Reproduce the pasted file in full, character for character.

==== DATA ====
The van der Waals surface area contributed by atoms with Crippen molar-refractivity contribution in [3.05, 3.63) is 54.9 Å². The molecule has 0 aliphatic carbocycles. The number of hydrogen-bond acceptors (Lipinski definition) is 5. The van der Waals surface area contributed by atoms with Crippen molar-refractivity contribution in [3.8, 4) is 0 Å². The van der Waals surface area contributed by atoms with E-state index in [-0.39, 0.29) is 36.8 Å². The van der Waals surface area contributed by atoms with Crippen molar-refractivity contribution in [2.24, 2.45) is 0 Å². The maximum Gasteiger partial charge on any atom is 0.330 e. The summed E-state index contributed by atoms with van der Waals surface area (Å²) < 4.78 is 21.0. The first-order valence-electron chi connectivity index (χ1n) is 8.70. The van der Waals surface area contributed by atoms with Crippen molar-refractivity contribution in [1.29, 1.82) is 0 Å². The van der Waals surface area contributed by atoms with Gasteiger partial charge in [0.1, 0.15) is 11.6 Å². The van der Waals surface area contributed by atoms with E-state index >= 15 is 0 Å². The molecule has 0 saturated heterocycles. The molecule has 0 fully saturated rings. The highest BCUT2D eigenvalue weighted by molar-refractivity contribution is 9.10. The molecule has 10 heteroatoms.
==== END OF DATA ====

The van der Waals surface area contributed by atoms with Crippen molar-refractivity contribution in [3.05, 3.63) is 54.9 Å². The molecule has 0 aliphatic carbocycles. The number of hydrogen-bond acceptors (Lipinski definition) is 5. The van der Waals surface area contributed by atoms with Crippen molar-refractivity contribution in [3.8, 4) is 0 Å². The van der Waals surface area contributed by atoms with E-state index in [-0.39, 0.29) is 36.8 Å². The van der Waals surface area contributed by atoms with Crippen molar-refractivity contribution in [2.24, 2.45) is 0 Å². The maximum Gasteiger partial charge on any atom is 0.330 e. The summed E-state index contributed by atoms with van der Waals surface area (Å²) < 4.78 is 21.0. The first-order valence-electron chi connectivity index (χ1n) is 8.70. The van der Waals surface area contributed by atoms with Crippen molar-refractivity contribution in [1.29, 1.82) is 0 Å². The van der Waals surface area contributed by atoms with Gasteiger partial charge in [0.1, 0.15) is 11.6 Å². The van der Waals surface area contributed by atoms with E-state index >= 15 is 0 Å². The molecule has 0 saturated heterocycles. The molecule has 0 fully saturated rings. The highest BCUT2D eigenvalue weighted by molar-refractivity contribution is 9.10. The molecule has 10 heteroatoms.